5 Reminders For Mental Health Awareness Week

Mental health awareness has never been so vital given the stress and uncertainty the nation is facing right now. Psychiatrists have warned of a “tsunami” of mental health problems built up during this period of time, with rises in emergency cases and a drop in routine appointments.

Whilst this may set the fear of God in you, that is NOT my intention. The last few months have been a wave of emotions and experiences for many of us. It’s easy enough to preach positivity amongst an array of tips and advice. But, the reality is, it’s not always possible. Sometimes what we need is a couple minutes of fresh air, not a half an hour walk. Or what we need is to watch a film that makes us laugh, not a TED talk that requires concentration and attention.

And, so, in this year’s Mental Health Awareness Week post, I’d like to draw attention to minimalistic and attainable methods of caring for your mental health. Whether you have ongoing mental health issues, or your mental wellbeing has taken a tumble during the chaos, your mind requires attention.

  1. Make comfort your number one priority

My, and I assume majority of the UK’s attire has consisted mostly of joggers, baggy jumpers, and all things cosy. If you’re working from home, or like myself have uni deadlines to chase, finding that balance of cosy but not “easily dose off” cosy is a fine line. Separate day from night, set aside day pyjamas or stock up on some loose clothing to wear around the house. It may sound simple, but these psychological alternatives will make the difference and give you that boost you need when lounging around in some PJ’s is what you crave.

2. Breathe in some fresh air first thing in the morning

The outdoors is somewhat restricted to many of us and not everyone has the luxury of a garden or outside area to lounge in. But, breathing in a gulp of fresh air from your window or other means helps me with anxiety, particularly if I’ve woken up feeling low or ‘panicky’.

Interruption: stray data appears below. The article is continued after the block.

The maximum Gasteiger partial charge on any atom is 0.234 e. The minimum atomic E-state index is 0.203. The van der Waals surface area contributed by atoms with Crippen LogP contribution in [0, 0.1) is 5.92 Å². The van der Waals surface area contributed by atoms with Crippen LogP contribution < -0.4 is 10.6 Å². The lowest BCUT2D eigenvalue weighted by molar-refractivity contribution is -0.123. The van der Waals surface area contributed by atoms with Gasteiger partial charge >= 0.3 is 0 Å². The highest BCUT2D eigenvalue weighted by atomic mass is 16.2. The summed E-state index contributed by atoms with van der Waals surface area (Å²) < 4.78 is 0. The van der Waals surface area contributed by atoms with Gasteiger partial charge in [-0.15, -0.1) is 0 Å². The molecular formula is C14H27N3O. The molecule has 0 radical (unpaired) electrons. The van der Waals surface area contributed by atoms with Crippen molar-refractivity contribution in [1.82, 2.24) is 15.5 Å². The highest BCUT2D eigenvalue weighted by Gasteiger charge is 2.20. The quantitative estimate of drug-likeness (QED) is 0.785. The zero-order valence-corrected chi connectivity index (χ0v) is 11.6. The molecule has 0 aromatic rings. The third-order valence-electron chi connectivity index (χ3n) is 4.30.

In an ideal world, I’d let myself wake up before reaching for the phone attached to the chain at the end of my hand… For now, that’s not quite working for me but one thing I do make sure of is that I am careful with WHAT I choose to consume my thoughts first thing in the morning. No matter what the weather, I try my best to get at least a couple breathes of fresh air.

3. Exercise when you can

I fully understand that when you feel s**t, exercising is the last thing on your mind – me too. Exercise is often misconceived as something you “should” do because society says, rather than a habit to form for your mental wellbeing. And it’s certainly not restricted to a high-intensity, push yourself until you feel as though you might die workout. It can be a leisurely stroll through your local fields or trying out a 10-minute yoga class on YouTube.

The focus is to spend a little bit of time to perk yourself up, get some air into your lungs and give, what may feel like a crammed mind, space to breathe.

4. Break up your day with minuscule tasks

I’m resisting the urge to tell you to take some time to play with a dog here, because, clearly accessing a dog to pet isn’t as simple as ordering a book off Amazon. Since coming home, spending time with my dog throughout the day has broken it up and allowed me much-needed breaks from uni work.

No matter how you’re spending your day, whether it’s jam packed with WFH meetings or catching up on Killing Eve, find time throughout the day to get away from whatever you’re doing. Curl up with a cup of tea. Take a walk around your neighbourly area. Or, favourably, distract yourself with a playful dog.

5. Avoid comparison

Under normal circumstances we are certainly all guilty of comparing where we’re at to what we’ve seen on the Instagram posts or stories of somebody else. Being in lockdown and having more time on our hands to fill has unfortunately made many feel as though what they are or aren’t doing whilst adapting to the ever-changing conditions is wrong.

Only you know what will or won’t work for you, and each day will vary – regardless of lockdown or no lockdown. Tune into your needs and tend to them as individually as they come. Adapt with the flow as best as you can and remember you are never alone, no matter what you’re experiencing.

I hope you enjoyed this blog post, if you’d like to report any feedback or simply get in touch, please contact me!

Ciao for now x

Posted by

Wellbeing writer, host for The Inspired Narrative podcast and mental health support worker.

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